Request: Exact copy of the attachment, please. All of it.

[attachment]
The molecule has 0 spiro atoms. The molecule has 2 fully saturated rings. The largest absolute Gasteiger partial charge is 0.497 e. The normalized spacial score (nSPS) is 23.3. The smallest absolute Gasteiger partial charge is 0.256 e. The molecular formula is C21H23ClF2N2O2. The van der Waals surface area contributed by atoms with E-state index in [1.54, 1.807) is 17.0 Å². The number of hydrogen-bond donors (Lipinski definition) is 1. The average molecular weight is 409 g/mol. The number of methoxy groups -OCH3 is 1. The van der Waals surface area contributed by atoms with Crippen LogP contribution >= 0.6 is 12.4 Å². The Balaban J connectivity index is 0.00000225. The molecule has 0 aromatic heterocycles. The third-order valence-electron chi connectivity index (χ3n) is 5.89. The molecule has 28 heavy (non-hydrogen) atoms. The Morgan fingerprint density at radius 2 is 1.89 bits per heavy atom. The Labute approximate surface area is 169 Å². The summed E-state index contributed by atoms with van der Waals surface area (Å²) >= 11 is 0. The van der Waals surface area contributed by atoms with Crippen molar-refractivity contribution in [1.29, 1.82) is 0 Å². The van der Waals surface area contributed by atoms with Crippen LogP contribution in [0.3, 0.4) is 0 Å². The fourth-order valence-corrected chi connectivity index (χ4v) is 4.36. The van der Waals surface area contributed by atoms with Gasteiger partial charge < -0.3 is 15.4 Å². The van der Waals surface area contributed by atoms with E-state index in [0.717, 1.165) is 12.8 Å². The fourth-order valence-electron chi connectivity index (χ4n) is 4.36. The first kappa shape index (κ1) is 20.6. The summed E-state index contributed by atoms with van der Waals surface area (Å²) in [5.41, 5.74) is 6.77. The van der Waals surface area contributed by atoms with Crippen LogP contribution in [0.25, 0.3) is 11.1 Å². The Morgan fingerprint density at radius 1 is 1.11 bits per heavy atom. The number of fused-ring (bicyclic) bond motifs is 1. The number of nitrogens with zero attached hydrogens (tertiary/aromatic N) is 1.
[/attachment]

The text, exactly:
The molecule has 0 spiro atoms. The molecule has 2 fully saturated rings. The largest absolute Gasteiger partial charge is 0.497 e. The normalized spacial score (nSPS) is 23.3. The smallest absolute Gasteiger partial charge is 0.256 e. The molecular formula is C21H23ClF2N2O2. The van der Waals surface area contributed by atoms with E-state index in [1.54, 1.807) is 17.0 Å². The number of hydrogen-bond donors (Lipinski definition) is 1. The average molecular weight is 409 g/mol. The number of methoxy groups -OCH3 is 1. The van der Waals surface area contributed by atoms with Crippen LogP contribution >= 0.6 is 12.4 Å². The Balaban J connectivity index is 0.00000225. The molecule has 0 aromatic heterocycles. The third-order valence-electron chi connectivity index (χ3n) is 5.89. The molecule has 28 heavy (non-hydrogen) atoms. The Morgan fingerprint density at radius 2 is 1.89 bits per heavy atom. The Labute approximate surface area is 169 Å². The summed E-state index contributed by atoms with van der Waals surface area (Å²) >= 11 is 0. The van der Waals surface area contributed by atoms with Crippen molar-refractivity contribution in [1.29, 1.82) is 0 Å². The van der Waals surface area contributed by atoms with Crippen LogP contribution in [0.3, 0.4) is 0 Å². The fourth-order valence-corrected chi connectivity index (χ4v) is 4.36. The van der Waals surface area contributed by atoms with Gasteiger partial charge < -0.3 is 15.4 Å². The van der Waals surface area contributed by atoms with E-state index in [0.717, 1.165) is 12.8 Å². The fourth-order valence-electron chi connectivity index (χ4n) is 4.36. The first kappa shape index (κ1) is 20.6. The summed E-state index contributed by atoms with van der Waals surface area (Å²) in [5.41, 5.74) is 6.77. The van der Waals surface area contributed by atoms with Crippen LogP contribution in [0.25, 0.3) is 11.1 Å². The Morgan fingerprint density at radius 1 is 1.11 bits per heavy atom. The number of fused-ring (bicyclic) bond motifs is 1. The number of nitrogens with zero attached hydrogens (tertiary/aromatic N) is 1.